11. Saskia says

    Hi Susan,
    I sure appreciate the effort you have put into these unique recipes – for me they are just the right balance of sophisticated, yet approachable. I am enjoying myself poking around your blog.

    Any chance you will be getting back to the peanut butter caramel recipe soon? (Sorry to be a nudge!)

    • Susan S. Bradley says

      Saskia, thank you for your very kind words! I’m so sorry about the delay on the peanut butter caramel recipe. If I can’t get it posted tomorrow, I will simply include it here for you. We have had a whirlwind week with the birth of Lillian (Lily) Mary Ellen (our daughter Rachel’s first child) and just got back to Portland tonight. All the best…Susan

    • Susan S. Bradley says

      LOL Carmen! I’m a senior editor/project manager in my day job so fixing typos is a piece of cake. :-)

  12. says

    I made the blondies and used sweetened condensed milk in the center, which turns to dulce de leche when cooked. My family loved it.

    Thanks for such a great recipe and ideas. Your log is wonderful. Lots to learn here!

    I had problems getting onto your site…don’t know why…it’s fine now.

    Heard a portion of your podcast. Very cool.

    Baking is my Zen recently posted…Dulce De Leche Blondies Brownies cousinMy Profile

  13. Michelle says

    Great-looking blondies, and thanks! Any chance you can post the peanut butter caramel recipe in time for me to bring these to a friend at the end of July, for a housewarming party? I suspect it’s melted caramels and peanut butter and possibly cream or sweetened condensed milk, but it would be great to have the actual recipe. My friend loves hidden things in her sweets, and these are just the ticket.

    • Susan S. Bradley says

      Michelle, thanks for the reminder. I’ll try to get this posted tonight. It is a simple caramel with added peanut butter, but the proportion of the two parts is important–so that one element does not cancel out the other. The peanut butter tends to dominate. I had to test this a couple of times to get the balance right. Adding the peanut butter at the right point in the process is also important to the final silky consistency. This stuff is so good, I eat it out of the bowl with a spoon. :-)

  14. Mandy says

    Forgot to ask one other important question. Is the butter measured before or after the melting? Thanks.

    • Susan S. Bradley says

      Mandy, in this recipe, the butter is measured before melting, but it doesn’t really matter as the measurement will be the same for soft or melted butter regardless. However, if you are going to use browned butter, measure after you brown the butter because evaporation will occur in the process. The measurement difference will be slight though and won’t make a perceptible difference in this particular recipe. Just go for it. :-)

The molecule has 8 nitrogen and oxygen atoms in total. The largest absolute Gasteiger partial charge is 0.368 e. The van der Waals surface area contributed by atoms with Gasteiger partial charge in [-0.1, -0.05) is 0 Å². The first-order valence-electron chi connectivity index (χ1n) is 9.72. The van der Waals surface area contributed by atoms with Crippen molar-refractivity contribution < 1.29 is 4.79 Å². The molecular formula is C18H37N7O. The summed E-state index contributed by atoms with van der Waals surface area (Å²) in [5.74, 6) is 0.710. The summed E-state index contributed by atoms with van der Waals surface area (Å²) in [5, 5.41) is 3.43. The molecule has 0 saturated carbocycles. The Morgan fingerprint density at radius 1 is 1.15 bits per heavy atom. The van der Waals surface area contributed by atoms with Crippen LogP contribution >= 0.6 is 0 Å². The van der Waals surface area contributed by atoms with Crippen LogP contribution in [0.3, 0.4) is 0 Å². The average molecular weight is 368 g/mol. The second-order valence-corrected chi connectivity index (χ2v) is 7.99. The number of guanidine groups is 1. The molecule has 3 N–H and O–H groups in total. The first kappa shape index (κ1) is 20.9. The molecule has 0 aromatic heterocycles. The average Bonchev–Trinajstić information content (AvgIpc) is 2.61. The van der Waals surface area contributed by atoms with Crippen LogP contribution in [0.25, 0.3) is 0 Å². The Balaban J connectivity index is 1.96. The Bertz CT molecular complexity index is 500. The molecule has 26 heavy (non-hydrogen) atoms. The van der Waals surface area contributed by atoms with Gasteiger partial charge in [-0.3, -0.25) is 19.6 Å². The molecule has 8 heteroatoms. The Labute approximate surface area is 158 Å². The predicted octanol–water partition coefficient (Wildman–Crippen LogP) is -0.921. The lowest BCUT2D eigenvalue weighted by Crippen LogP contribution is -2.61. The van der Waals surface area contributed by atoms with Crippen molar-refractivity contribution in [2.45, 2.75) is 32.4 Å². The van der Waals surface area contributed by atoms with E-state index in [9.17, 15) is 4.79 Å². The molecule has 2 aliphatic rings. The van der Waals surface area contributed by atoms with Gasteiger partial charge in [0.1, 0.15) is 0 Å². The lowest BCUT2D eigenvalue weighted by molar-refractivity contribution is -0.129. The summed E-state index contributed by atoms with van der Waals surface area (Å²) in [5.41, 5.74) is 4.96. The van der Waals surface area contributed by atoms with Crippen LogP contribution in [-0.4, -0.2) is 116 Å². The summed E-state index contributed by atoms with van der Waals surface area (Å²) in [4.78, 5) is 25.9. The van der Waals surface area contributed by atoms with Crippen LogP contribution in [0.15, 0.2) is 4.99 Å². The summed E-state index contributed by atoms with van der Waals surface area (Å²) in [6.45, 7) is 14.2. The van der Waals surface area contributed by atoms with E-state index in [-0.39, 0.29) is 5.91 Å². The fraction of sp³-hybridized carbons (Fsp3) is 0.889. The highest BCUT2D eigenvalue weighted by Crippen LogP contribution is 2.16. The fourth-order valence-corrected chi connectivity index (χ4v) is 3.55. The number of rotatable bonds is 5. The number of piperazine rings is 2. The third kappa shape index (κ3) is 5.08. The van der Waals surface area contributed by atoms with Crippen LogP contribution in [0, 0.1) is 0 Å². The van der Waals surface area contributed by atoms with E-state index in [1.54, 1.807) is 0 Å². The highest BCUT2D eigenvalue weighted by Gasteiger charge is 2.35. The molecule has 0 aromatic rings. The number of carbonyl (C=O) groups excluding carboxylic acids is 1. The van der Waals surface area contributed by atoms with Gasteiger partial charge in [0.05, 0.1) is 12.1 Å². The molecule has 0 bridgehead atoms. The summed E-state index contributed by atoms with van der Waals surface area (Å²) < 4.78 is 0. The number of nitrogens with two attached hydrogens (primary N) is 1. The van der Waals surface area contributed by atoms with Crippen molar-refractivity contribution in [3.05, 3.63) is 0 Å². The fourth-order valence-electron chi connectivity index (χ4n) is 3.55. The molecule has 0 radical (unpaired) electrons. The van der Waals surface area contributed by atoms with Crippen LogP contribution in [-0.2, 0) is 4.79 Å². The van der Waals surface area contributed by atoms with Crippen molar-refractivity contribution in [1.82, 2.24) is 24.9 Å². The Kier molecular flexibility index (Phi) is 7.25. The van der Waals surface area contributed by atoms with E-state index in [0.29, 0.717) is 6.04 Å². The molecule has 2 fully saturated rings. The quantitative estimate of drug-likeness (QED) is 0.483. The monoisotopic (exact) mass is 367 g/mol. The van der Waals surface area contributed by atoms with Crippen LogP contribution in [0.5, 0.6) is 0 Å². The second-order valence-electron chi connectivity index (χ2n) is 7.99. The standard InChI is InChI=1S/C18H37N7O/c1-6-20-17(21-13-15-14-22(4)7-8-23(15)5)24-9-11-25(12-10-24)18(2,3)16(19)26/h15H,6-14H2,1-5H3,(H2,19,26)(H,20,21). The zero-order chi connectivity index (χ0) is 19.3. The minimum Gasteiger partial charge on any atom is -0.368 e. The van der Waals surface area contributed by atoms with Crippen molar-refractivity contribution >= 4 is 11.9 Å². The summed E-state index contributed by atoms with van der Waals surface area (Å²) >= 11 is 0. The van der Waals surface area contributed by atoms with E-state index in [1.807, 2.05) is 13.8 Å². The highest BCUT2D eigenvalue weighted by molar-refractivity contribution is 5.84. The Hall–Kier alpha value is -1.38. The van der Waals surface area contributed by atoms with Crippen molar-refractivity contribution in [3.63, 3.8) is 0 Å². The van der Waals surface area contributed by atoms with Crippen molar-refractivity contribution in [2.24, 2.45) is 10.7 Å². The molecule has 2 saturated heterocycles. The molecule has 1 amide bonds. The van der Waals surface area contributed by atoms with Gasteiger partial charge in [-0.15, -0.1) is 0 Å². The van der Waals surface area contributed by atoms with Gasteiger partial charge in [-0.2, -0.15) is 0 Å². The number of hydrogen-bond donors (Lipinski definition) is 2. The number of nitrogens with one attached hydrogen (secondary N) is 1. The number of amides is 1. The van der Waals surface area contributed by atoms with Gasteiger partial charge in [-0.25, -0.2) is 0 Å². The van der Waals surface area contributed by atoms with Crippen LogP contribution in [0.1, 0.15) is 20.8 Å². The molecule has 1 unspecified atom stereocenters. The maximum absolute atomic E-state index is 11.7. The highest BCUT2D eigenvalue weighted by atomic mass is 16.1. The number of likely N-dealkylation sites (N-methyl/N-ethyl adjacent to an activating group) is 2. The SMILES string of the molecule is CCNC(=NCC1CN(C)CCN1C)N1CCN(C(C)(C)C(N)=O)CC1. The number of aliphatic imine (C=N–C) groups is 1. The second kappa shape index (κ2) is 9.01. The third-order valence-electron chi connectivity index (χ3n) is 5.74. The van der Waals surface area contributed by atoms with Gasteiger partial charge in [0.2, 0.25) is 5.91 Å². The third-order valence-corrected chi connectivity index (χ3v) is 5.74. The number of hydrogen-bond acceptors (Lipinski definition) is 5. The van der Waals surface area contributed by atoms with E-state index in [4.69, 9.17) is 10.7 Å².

15. Mandy says

    I have to make thank you gifts for over a dozen places. My mom passed away shortly from a long battle with cancer and I want to thank all the people who personally helped her in her darkest hours (Hospice, doctors and staff, ambulance squad, etc.) I wanted to make thick blondies and brownies (put them in nice enclosed tins, wrapped with colored cellophane and ribbons). Can I double the recipe and use a bigger pan or will, as I fear, the center be raw and the edges overdone. I would love your take and any suggestions you can give me on this. Thanks!

    • Susan S. Bradley says

      Mandy, what a sweet and personal thank you gift. My heart goes out to you and your family.

      The blondies will work out fine with a doubled recipe in a 9- by 13-inch pan. Regardless of which pan you use, the edges are always a little more done that the center. I like this contrast, but if you want to ensure even baking from edge to center, before baking, wrap the pan in dampened baking strips (available at Sur La Table or other fine kitchenware stores). That always does the trick.

  16. says

    I really shouldn’t be browsing your website when I am hungry, especially when you have such a super yummy looking treat on your homepage.

    • Susan S. Bradley says

      Sarah, these brownies are good for the soul, and what’s good for the soul is good for the body (and surely slimming as well). I’m sure of it. :-)

    • Susan S. Bradley says

      Dana, LOL! :-) So sorry to torture you. You have far more discipline than I. Bravo! Summer FINALLY arrived here today. I think you are experiencing the same on the coast, eh? I can now start focusing on all the fresh veggies and fruit at the farmers markets. Why just today I created a Dark Chocolate BEET Cake. :-)

  17. says

    LOVE Blondies. I’m the only one in my house that does though. Everyone else is chocoholics. :) I’ve made them with toffee chips too. Great combination. Thanks for sharing.
    Ann recently posted…Iced CoffeeMy Profile

  18. jay says

    I am confused, what are the balls of yummy looking stuff in the pan in your pics that you are covering with the blondie mixture?

    • Susan S. Bradley says

      Sorry, Jay. If you hover over the picture, you will see that these are frozen balls of peanut butter caramel. Directions for this variation are in the Variations section below the main recipe. You an use this same method for evenly distributing any additions, such as chopped peanut butter cup candy. I will post the Peanut Butter Caramel recipe soon. Best…Susan

    • Susan S. Bradley says

      Joanne, thank you! And I’m craving your linguine after way too many Blondies for my own good. :-)

  19. Susan says

    This is so similar to my blondie recipe except I brown the butter first adding two tbsp’s extra for evaporation. I mix it right in the sauce pan where I browned the butter. So good! I agree with you about pan size..I like’em thick and chewy, too.

    • sms bradley says

      Susan, I use brown butter too on ocassion. I always prepare a big batch and keep it on hand in the frig. It makes all desserts better. Try the peanut butter caramel variation if you get a chance. Of course, first, I have to actually post the recipe for the peanut butter caramel. Soon, soon… :-)